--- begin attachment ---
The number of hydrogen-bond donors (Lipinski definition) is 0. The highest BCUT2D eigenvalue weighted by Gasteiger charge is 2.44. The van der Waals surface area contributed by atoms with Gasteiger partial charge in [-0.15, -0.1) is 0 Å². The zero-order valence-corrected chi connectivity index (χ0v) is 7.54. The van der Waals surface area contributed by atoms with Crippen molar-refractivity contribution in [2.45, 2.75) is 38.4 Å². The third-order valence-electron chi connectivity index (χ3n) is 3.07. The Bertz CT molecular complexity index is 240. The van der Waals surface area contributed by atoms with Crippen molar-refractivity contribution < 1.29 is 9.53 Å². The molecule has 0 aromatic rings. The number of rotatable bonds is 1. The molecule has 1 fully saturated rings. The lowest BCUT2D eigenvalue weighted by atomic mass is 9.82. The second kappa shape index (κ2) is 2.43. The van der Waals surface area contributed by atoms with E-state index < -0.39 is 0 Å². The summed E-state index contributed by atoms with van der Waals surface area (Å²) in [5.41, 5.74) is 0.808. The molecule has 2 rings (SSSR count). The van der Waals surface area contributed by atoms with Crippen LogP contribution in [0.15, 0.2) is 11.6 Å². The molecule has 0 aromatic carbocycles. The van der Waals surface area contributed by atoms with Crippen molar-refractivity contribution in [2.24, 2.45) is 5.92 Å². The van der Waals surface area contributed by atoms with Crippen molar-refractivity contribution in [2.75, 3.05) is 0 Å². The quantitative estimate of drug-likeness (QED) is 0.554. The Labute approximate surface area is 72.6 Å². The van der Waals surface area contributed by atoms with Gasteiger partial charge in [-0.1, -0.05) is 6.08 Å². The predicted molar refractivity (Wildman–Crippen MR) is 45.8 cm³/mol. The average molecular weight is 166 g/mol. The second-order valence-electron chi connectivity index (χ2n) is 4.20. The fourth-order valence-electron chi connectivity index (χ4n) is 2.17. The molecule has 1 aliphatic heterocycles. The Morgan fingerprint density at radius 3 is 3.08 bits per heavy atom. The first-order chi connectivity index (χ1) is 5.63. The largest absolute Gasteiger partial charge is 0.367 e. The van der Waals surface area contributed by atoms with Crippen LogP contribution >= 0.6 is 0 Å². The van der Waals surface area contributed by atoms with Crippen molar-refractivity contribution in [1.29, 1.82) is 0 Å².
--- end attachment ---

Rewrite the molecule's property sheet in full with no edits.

The number of hydrogen-bond donors (Lipinski definition) is 0. The highest BCUT2D eigenvalue weighted by Gasteiger charge is 2.44. The van der Waals surface area contributed by atoms with Gasteiger partial charge in [-0.15, -0.1) is 0 Å². The zero-order valence-corrected chi connectivity index (χ0v) is 7.54. The van der Waals surface area contributed by atoms with Crippen molar-refractivity contribution in [2.45, 2.75) is 38.4 Å². The third-order valence-electron chi connectivity index (χ3n) is 3.07. The Bertz CT molecular complexity index is 240. The van der Waals surface area contributed by atoms with Crippen molar-refractivity contribution < 1.29 is 9.53 Å². The molecule has 0 aromatic rings. The number of rotatable bonds is 1. The molecule has 1 fully saturated rings. The lowest BCUT2D eigenvalue weighted by atomic mass is 9.82. The second kappa shape index (κ2) is 2.43. The van der Waals surface area contributed by atoms with E-state index < -0.39 is 0 Å². The summed E-state index contributed by atoms with van der Waals surface area (Å²) in [5.41, 5.74) is 0.808. The molecule has 2 rings (SSSR count). The van der Waals surface area contributed by atoms with Crippen LogP contribution in [0.15, 0.2) is 11.6 Å². The molecule has 0 aromatic carbocycles. The van der Waals surface area contributed by atoms with Crippen molar-refractivity contribution in [2.24, 2.45) is 5.92 Å². The van der Waals surface area contributed by atoms with Crippen molar-refractivity contribution in [2.75, 3.05) is 0 Å². The quantitative estimate of drug-likeness (QED) is 0.554. The Labute approximate surface area is 72.6 Å². The van der Waals surface area contributed by atoms with Gasteiger partial charge in [-0.1, -0.05) is 6.08 Å². The predicted molar refractivity (Wildman–Crippen MR) is 45.8 cm³/mol. The average molecular weight is 166 g/mol. The second-order valence-electron chi connectivity index (χ2n) is 4.20. The fourth-order valence-electron chi connectivity index (χ4n) is 2.17. The molecule has 1 aliphatic heterocycles. The Morgan fingerprint density at radius 3 is 3.08 bits per heavy atom. The first-order chi connectivity index (χ1) is 5.63. The largest absolute Gasteiger partial charge is 0.367 e. The van der Waals surface area contributed by atoms with Crippen LogP contribution >= 0.6 is 0 Å². The van der Waals surface area contributed by atoms with Crippen molar-refractivity contribution in [1.29, 1.82) is 0 Å².